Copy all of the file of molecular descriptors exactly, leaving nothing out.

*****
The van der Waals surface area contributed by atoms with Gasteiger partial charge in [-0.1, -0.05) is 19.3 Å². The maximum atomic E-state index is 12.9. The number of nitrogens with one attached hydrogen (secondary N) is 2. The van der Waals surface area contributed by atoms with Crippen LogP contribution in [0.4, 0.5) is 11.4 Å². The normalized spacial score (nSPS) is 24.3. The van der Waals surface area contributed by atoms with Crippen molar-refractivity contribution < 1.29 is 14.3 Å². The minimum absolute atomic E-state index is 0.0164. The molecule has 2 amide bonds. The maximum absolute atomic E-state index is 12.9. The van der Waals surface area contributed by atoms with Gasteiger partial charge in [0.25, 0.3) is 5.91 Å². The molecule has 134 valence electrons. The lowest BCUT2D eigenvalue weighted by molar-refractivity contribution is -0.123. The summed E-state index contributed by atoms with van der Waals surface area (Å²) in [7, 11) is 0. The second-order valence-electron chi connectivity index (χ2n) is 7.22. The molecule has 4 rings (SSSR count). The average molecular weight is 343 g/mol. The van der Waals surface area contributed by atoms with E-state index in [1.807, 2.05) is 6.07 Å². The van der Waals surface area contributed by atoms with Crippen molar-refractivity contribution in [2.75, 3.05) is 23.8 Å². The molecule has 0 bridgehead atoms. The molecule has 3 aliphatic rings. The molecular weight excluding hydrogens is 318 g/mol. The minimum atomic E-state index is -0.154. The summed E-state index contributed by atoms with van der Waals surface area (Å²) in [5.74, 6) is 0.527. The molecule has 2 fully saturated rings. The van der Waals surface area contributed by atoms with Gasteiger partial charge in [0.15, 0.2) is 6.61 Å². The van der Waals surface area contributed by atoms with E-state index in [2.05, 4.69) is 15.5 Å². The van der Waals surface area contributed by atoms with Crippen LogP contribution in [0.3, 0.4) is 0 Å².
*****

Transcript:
The van der Waals surface area contributed by atoms with Gasteiger partial charge in [-0.1, -0.05) is 19.3 Å². The maximum atomic E-state index is 12.9. The number of nitrogens with one attached hydrogen (secondary N) is 2. The van der Waals surface area contributed by atoms with Crippen LogP contribution in [0.4, 0.5) is 11.4 Å². The normalized spacial score (nSPS) is 24.3. The van der Waals surface area contributed by atoms with Crippen molar-refractivity contribution < 1.29 is 14.3 Å². The minimum absolute atomic E-state index is 0.0164. The molecule has 2 amide bonds. The maximum absolute atomic E-state index is 12.9. The van der Waals surface area contributed by atoms with Gasteiger partial charge in [0.25, 0.3) is 5.91 Å². The molecule has 134 valence electrons. The lowest BCUT2D eigenvalue weighted by molar-refractivity contribution is -0.123. The summed E-state index contributed by atoms with van der Waals surface area (Å²) in [7, 11) is 0. The second-order valence-electron chi connectivity index (χ2n) is 7.22. The molecule has 4 rings (SSSR count). The average molecular weight is 343 g/mol. The van der Waals surface area contributed by atoms with E-state index in [1.807, 2.05) is 6.07 Å². The van der Waals surface area contributed by atoms with Crippen molar-refractivity contribution in [2.75, 3.05) is 23.8 Å². The molecule has 0 bridgehead atoms. The molecule has 3 aliphatic rings. The molecular weight excluding hydrogens is 318 g/mol. The minimum atomic E-state index is -0.154. The summed E-state index contributed by atoms with van der Waals surface area (Å²) in [5.74, 6) is 0.527. The molecule has 2 fully saturated rings. The van der Waals surface area contributed by atoms with Gasteiger partial charge in [0.15, 0.2) is 6.61 Å². The van der Waals surface area contributed by atoms with E-state index in [2.05, 4.69) is 15.5 Å². The van der Waals surface area contributed by atoms with Crippen LogP contribution in [0.3, 0.4) is 0 Å².